Zero: Scientist find first use of numerical symbol was 500 years earlier than previously thought

The earliest ever use of the zero symbol dating back to the third century was found on an ancient Indian text that has been housed in a library in Britain for more than 100 years, scientists said. Researchers made the discovery after inspecting the scroll – known as the Bakhshali manuscript – which they say was a document used by merchants to do their sums when trading. A team of experts in the University of Oxford applied a radiocarbon technique to three samples of the fragmentary text, with the earliest dated in the period of 224 to 383 AD.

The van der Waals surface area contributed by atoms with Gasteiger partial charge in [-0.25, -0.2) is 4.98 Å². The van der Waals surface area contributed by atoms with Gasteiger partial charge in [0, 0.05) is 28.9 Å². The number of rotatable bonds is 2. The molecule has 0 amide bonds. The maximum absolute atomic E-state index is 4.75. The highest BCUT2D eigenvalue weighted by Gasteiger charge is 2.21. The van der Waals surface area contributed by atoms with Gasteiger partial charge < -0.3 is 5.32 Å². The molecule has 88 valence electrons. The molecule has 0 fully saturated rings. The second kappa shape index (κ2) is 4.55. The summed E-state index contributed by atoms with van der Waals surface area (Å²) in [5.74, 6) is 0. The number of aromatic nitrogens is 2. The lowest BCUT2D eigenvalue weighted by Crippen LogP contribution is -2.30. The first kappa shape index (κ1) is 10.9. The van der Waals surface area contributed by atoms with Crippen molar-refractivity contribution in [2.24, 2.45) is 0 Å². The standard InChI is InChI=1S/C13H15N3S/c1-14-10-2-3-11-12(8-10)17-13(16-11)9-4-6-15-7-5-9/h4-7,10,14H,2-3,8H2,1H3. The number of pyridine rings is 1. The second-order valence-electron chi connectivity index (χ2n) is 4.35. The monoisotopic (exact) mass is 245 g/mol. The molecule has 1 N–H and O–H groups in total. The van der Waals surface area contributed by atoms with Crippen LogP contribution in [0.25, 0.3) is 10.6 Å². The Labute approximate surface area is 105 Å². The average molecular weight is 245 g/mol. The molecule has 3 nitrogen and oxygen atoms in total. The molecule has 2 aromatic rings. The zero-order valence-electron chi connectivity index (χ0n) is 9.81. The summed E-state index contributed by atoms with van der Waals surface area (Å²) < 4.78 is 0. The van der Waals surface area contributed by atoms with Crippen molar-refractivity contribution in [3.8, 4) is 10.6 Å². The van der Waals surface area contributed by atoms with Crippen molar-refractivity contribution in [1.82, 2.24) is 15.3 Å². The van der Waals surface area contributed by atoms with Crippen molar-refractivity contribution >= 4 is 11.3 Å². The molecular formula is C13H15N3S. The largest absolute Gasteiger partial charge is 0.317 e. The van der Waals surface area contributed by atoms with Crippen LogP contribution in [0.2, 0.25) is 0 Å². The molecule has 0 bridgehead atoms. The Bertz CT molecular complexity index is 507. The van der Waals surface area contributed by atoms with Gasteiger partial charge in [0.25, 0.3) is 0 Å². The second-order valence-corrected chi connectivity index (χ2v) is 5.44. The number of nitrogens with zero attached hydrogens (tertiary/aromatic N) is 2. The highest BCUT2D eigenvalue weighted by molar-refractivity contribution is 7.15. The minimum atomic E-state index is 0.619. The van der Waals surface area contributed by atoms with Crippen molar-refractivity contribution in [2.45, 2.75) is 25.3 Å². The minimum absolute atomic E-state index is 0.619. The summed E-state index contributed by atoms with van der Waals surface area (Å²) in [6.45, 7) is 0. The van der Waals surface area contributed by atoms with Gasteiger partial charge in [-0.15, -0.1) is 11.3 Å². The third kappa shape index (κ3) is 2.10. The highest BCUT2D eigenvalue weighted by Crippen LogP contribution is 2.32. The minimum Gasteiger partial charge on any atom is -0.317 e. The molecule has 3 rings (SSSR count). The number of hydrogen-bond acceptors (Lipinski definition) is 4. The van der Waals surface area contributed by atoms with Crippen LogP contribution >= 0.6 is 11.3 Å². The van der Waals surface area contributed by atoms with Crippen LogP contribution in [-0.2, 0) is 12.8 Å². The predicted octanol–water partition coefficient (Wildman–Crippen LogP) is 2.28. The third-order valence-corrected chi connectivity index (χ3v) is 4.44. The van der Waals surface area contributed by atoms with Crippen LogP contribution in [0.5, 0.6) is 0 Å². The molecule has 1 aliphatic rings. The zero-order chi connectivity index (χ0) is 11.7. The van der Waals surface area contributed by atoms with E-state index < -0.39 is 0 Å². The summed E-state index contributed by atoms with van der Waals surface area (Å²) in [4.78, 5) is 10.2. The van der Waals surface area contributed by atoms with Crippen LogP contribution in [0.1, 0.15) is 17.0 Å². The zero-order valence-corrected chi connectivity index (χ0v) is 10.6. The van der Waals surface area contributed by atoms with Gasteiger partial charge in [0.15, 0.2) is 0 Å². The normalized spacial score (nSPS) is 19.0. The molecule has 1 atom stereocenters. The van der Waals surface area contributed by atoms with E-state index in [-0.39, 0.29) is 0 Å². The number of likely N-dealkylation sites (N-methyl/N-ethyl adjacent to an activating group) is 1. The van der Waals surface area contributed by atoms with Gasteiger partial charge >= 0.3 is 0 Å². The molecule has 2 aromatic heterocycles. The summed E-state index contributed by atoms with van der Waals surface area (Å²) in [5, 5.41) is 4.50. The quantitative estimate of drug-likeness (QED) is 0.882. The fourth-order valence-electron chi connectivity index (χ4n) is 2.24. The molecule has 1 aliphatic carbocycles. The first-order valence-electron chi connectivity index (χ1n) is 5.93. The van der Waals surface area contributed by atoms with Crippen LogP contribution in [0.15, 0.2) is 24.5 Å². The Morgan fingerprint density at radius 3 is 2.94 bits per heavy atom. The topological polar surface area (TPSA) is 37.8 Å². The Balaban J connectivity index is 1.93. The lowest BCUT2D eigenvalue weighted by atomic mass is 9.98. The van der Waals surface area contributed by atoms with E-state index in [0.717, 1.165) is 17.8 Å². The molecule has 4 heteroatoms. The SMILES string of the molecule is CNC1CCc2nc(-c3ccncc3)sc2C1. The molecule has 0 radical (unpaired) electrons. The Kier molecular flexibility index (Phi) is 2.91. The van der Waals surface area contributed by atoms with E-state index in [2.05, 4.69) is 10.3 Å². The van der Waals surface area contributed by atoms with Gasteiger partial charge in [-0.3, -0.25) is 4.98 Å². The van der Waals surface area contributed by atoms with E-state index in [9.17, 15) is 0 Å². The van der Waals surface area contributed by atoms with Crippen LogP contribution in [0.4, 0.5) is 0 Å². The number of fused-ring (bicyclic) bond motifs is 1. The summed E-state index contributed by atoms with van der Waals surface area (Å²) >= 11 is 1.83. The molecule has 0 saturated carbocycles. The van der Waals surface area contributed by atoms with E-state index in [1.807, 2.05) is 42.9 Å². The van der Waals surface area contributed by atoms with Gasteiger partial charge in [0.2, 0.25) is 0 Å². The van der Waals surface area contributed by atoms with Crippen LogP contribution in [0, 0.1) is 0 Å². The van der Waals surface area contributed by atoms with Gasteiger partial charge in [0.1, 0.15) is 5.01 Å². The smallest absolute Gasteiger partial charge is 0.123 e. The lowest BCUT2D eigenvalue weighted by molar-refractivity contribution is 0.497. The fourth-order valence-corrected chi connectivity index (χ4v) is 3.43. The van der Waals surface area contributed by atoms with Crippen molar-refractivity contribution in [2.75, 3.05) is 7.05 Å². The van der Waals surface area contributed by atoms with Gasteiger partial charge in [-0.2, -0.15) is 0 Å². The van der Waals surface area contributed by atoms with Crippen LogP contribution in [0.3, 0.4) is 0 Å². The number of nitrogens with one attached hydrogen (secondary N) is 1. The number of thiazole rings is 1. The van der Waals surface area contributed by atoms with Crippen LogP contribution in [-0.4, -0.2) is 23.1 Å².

The manuscript was discovered by a farmer buried in a field in 1881 in the village of Bakhshali, Peshawar. The find in ancient India was made in the area now a part of Pakistan. It was later acquired by the Bodleian Library in Oxford, where it has been housed since 1902.
The zero found in the Bakhshali manuscript did not feature it in the stand-alone way we know it today, but rather it was used as part of a set of numbers such as “101”.